But then, they visualize open-ended military presence and preservation of the bases in Afghanistan as imperative for the US’ global strategies.

Hence the innovative approach to try to fragment the Taliban and buy off the reconcilable elements through the Saudis and Emiratis. The Saudi imprimatur is useful, given the prestige of the office of the Custodian of Holy Places. The UAE is already a battle-scarred veteran of hybrid wars.

Of course, there are sub-plots. It is a masterstroke that the OIC stamp is put to de-legitimize the Taliban’s ‘jihad’. This will put Pakistan in some quandary, but that is also the US intention. The Taliban has reacted strongly to the conference in Mecca and Medina, branding it as another “absolute anti-Islamic” plot by Washington, which has not only mooted this idea but also handled “logistical support and implementation”.

A Taliban statement on July 7 said, “The US wants through these conferences to find justification for their military occupation, legitimize their stooge Kabul Administration and thus weaken the Jihadic resistance of Afghan Muslim nation being put up against them. But, Americans and their allies should understand that as they have failed in fighting, political sphere and in the field of propaganda, likewise, Allah, the Almighty will stymie this scheme of invaders as well.”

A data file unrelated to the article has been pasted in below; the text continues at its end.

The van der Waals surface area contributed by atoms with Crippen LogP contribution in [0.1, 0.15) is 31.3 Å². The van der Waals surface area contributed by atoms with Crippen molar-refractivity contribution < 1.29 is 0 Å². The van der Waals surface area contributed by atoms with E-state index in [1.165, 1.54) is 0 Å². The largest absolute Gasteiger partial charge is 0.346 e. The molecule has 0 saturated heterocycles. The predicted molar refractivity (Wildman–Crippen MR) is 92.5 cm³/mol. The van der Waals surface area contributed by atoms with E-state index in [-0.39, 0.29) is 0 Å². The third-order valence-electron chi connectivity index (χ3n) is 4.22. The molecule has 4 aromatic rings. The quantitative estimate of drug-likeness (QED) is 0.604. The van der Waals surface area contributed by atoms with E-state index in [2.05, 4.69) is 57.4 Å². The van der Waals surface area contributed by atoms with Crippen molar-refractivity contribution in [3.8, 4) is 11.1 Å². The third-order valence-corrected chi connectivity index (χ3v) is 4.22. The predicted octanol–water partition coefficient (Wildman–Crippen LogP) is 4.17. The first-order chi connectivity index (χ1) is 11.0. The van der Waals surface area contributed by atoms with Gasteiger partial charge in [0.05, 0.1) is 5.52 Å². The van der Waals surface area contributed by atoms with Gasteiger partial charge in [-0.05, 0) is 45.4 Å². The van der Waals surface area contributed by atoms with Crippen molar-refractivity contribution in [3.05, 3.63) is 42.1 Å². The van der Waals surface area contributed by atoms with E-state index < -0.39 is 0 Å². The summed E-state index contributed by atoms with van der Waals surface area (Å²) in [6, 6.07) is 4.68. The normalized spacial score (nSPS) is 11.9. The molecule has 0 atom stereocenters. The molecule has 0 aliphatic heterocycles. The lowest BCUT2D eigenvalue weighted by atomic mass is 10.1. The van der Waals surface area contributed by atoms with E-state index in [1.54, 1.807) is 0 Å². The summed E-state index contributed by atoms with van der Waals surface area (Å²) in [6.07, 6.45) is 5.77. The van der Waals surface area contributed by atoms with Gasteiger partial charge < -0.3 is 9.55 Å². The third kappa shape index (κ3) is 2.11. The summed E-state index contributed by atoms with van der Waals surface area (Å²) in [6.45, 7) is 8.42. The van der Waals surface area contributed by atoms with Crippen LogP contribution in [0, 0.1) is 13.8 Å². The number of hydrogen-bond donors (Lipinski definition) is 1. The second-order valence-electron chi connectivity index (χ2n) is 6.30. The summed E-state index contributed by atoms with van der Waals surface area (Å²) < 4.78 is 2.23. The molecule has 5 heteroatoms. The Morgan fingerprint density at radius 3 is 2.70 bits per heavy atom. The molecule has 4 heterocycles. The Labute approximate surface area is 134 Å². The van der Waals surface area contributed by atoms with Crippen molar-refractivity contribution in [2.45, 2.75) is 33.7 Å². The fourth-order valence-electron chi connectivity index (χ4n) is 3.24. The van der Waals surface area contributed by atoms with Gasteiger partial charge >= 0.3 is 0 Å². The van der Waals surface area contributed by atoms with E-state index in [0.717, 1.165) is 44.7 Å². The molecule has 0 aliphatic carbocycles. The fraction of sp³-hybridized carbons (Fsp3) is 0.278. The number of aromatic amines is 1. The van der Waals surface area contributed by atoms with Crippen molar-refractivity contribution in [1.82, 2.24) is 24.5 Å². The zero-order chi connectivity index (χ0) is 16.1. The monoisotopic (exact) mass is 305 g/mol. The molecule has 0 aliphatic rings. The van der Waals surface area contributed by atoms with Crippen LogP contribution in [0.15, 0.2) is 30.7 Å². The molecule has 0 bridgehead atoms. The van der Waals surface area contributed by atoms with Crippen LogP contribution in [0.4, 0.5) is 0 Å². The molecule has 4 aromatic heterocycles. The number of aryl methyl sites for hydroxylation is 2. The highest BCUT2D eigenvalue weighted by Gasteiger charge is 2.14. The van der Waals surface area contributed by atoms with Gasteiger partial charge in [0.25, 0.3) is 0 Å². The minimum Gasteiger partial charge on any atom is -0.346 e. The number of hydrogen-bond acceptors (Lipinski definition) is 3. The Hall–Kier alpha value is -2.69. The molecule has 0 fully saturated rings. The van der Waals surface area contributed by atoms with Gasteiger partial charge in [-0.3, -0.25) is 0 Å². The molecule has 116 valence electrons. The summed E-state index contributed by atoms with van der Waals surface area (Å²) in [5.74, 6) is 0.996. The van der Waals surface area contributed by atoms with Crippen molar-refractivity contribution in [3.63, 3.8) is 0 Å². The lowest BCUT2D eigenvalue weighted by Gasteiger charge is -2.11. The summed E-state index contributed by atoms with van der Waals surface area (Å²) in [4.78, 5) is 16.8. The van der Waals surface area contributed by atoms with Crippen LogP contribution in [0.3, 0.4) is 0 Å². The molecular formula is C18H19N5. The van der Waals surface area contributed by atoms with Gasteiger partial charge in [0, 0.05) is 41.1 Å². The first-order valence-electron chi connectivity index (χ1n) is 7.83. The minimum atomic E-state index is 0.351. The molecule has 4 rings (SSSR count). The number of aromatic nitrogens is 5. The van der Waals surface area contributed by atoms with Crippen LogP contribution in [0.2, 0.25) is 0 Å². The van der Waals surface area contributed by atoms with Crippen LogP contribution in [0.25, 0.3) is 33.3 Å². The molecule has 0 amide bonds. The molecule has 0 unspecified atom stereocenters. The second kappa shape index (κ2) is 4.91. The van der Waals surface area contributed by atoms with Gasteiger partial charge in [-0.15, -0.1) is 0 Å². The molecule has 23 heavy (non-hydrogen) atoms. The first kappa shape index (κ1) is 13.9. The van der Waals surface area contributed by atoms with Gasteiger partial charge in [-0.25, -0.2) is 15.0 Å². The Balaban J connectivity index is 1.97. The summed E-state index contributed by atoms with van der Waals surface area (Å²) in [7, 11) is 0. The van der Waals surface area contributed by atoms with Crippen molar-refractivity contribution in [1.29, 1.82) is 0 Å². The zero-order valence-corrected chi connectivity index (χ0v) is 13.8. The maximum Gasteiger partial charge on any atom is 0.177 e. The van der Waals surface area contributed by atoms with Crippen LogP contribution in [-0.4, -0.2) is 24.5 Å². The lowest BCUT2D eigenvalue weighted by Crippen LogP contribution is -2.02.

It will be interesting to see how the Emirati special forces hunt down Taliban fighters under NATO supervision. On a broader plane, though, the Gulf regimes’ formal partnership with the NATO’s war carries much symbolism.

The disconcerting part of this new American enterprise is that the very same Gulf states, which have been responsible for fuelling the Syrian conflict, are being cast in a revamped role in a new theatre where the Islamic State of Khorasan is steadily expanding its presence. Ironically, Afghanistan is beckoning both the fighters who were defeated in Syria and their mentors for new adventures.

No doubt, Washington hopes to pit the two Gulf Arab regimes against Pakistan with a view to pressure the latter to cave in to the American demand to bring the Taliban to the negotiating table. Although the kinship between the Saudi regime and Pakistani ulema is deep-rooted, there is only scant representation from Pakistan at the conference in Saudi Arabia. On July 5, Pakistani foreign ministry spokesman rejected the US call that Pakistan should take “sustained and decisive action” to bring the Taliban to peace talks.